The presenter shared in the first segment that Christian mindfulness practices go back thousands of years to early monastic and nomadic communities. These early Christian believers practiced “constant prayer” in quiet settings in order to contemplate God and His Word and experience His presence. So far so good, until… great emphasis was placed on present moment awareness and how to respond. The presenter referenced John 10:10 to emphasize Jesus’ promise to give life and life in abundance. A great promise! But the scripture was used as backdrop to support present moment awareness. She stated we are to focus on what can be seen in order to recognize the ordinary abundance all around us in order to fill us.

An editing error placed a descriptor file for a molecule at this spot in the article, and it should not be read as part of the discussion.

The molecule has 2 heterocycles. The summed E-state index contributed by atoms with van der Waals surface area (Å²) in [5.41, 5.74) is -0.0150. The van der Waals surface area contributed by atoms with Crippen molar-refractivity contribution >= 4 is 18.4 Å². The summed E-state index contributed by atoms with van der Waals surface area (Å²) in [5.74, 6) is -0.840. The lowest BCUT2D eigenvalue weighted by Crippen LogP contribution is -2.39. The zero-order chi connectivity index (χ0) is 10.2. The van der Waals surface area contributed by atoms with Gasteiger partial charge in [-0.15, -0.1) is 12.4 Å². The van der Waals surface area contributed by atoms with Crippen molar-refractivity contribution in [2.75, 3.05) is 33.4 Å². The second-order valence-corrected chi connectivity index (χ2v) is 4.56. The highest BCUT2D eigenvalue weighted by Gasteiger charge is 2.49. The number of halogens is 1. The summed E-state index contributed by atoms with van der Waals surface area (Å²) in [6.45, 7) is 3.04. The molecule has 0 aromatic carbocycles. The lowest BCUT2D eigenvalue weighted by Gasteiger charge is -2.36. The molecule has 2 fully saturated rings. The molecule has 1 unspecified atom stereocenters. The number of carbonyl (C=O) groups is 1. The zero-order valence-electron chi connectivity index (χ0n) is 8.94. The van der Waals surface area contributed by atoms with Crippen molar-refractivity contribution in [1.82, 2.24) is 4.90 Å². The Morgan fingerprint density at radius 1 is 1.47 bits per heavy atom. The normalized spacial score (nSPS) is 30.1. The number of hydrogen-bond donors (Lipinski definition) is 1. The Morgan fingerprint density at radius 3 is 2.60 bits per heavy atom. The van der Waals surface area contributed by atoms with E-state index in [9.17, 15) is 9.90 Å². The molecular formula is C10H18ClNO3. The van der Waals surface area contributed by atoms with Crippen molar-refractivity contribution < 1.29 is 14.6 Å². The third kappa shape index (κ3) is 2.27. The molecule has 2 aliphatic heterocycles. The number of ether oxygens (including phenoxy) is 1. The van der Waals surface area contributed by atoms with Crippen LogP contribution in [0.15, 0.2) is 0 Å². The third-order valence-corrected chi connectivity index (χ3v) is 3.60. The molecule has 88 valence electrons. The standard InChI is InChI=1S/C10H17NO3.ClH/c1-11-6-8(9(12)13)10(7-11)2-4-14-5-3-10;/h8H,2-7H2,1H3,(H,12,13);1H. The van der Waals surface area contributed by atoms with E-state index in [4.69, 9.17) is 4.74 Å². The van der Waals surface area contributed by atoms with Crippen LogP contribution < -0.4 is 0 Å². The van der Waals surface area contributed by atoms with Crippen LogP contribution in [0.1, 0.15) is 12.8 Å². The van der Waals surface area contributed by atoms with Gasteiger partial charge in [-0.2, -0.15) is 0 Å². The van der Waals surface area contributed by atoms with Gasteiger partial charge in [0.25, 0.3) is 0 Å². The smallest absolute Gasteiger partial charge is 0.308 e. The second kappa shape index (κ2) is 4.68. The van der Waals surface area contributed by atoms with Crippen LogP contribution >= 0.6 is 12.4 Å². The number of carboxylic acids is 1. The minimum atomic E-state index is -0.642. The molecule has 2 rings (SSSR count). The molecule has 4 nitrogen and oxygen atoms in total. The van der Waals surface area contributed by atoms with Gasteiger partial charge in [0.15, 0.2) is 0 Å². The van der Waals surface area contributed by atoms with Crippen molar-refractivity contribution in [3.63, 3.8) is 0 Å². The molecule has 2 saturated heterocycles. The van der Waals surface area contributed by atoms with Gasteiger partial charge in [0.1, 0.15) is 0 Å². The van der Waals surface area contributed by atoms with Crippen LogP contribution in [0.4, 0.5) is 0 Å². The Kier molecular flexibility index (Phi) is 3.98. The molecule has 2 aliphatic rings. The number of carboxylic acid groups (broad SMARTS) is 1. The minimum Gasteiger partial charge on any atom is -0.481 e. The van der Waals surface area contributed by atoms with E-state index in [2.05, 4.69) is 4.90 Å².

Do you see what is wrong with the presenter’s interpretation?
Focusing on what can be seen to be filled is NOT the context of what Jesus meant at all. He did not mean that we are to focus on life all around us to fill us. He meant that the promised life of abundance came through His life that He would give us. We are to be filled by Him, Romans 15:13. Since she was incorrectly interpreting the meaning of John 10:10, this was where I began to get uncomfortable in the presentation.